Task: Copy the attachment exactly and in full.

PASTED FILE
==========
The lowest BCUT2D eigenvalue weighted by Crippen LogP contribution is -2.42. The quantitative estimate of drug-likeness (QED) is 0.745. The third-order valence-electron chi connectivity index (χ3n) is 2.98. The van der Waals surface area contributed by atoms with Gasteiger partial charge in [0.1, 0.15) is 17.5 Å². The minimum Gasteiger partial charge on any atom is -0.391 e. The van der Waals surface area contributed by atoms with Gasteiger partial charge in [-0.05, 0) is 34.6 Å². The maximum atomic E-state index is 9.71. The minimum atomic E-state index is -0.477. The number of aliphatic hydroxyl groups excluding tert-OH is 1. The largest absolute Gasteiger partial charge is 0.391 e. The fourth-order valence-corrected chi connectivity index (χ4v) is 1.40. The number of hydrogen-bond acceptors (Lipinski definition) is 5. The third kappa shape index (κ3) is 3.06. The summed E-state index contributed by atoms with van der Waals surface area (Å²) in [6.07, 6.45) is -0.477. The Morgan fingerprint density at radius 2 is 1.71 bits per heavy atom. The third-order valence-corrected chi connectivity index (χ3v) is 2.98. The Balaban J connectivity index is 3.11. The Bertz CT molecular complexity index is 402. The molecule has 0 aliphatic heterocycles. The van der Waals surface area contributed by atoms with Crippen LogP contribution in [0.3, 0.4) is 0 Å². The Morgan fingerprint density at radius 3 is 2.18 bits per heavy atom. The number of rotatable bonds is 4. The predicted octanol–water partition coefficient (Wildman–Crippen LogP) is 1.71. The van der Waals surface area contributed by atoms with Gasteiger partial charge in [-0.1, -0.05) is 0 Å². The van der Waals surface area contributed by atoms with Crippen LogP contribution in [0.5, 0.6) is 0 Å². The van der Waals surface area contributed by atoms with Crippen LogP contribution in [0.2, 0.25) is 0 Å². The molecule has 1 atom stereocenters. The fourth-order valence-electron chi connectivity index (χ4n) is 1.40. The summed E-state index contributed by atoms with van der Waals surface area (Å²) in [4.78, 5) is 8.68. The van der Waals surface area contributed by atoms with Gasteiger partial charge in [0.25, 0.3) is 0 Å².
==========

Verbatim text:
The lowest BCUT2D eigenvalue weighted by Crippen LogP contribution is -2.42. The quantitative estimate of drug-likeness (QED) is 0.745. The third-order valence-electron chi connectivity index (χ3n) is 2.98. The van der Waals surface area contributed by atoms with Gasteiger partial charge in [0.1, 0.15) is 17.5 Å². The minimum Gasteiger partial charge on any atom is -0.391 e. The van der Waals surface area contributed by atoms with Gasteiger partial charge in [-0.05, 0) is 34.6 Å². The maximum atomic E-state index is 9.71. The minimum atomic E-state index is -0.477. The number of aliphatic hydroxyl groups excluding tert-OH is 1. The largest absolute Gasteiger partial charge is 0.391 e. The fourth-order valence-corrected chi connectivity index (χ4v) is 1.40. The number of hydrogen-bond acceptors (Lipinski definition) is 5. The third kappa shape index (κ3) is 3.06. The summed E-state index contributed by atoms with van der Waals surface area (Å²) in [6.07, 6.45) is -0.477. The Morgan fingerprint density at radius 2 is 1.71 bits per heavy atom. The third-order valence-corrected chi connectivity index (χ3v) is 2.98. The Balaban J connectivity index is 3.11. The Bertz CT molecular complexity index is 402. The molecule has 0 aliphatic heterocycles. The van der Waals surface area contributed by atoms with Crippen LogP contribution in [0.3, 0.4) is 0 Å². The Morgan fingerprint density at radius 3 is 2.18 bits per heavy atom. The number of rotatable bonds is 4. The predicted octanol–water partition coefficient (Wildman–Crippen LogP) is 1.71. The van der Waals surface area contributed by atoms with Gasteiger partial charge in [-0.1, -0.05) is 0 Å². The van der Waals surface area contributed by atoms with Crippen LogP contribution in [0.5, 0.6) is 0 Å². The van der Waals surface area contributed by atoms with Crippen LogP contribution in [0.2, 0.25) is 0 Å². The molecule has 1 atom stereocenters. The fourth-order valence-electron chi connectivity index (χ4n) is 1.40. The summed E-state index contributed by atoms with van der Waals surface area (Å²) in [4.78, 5) is 8.68. The van der Waals surface area contributed by atoms with Gasteiger partial charge in [0.25, 0.3) is 0 Å².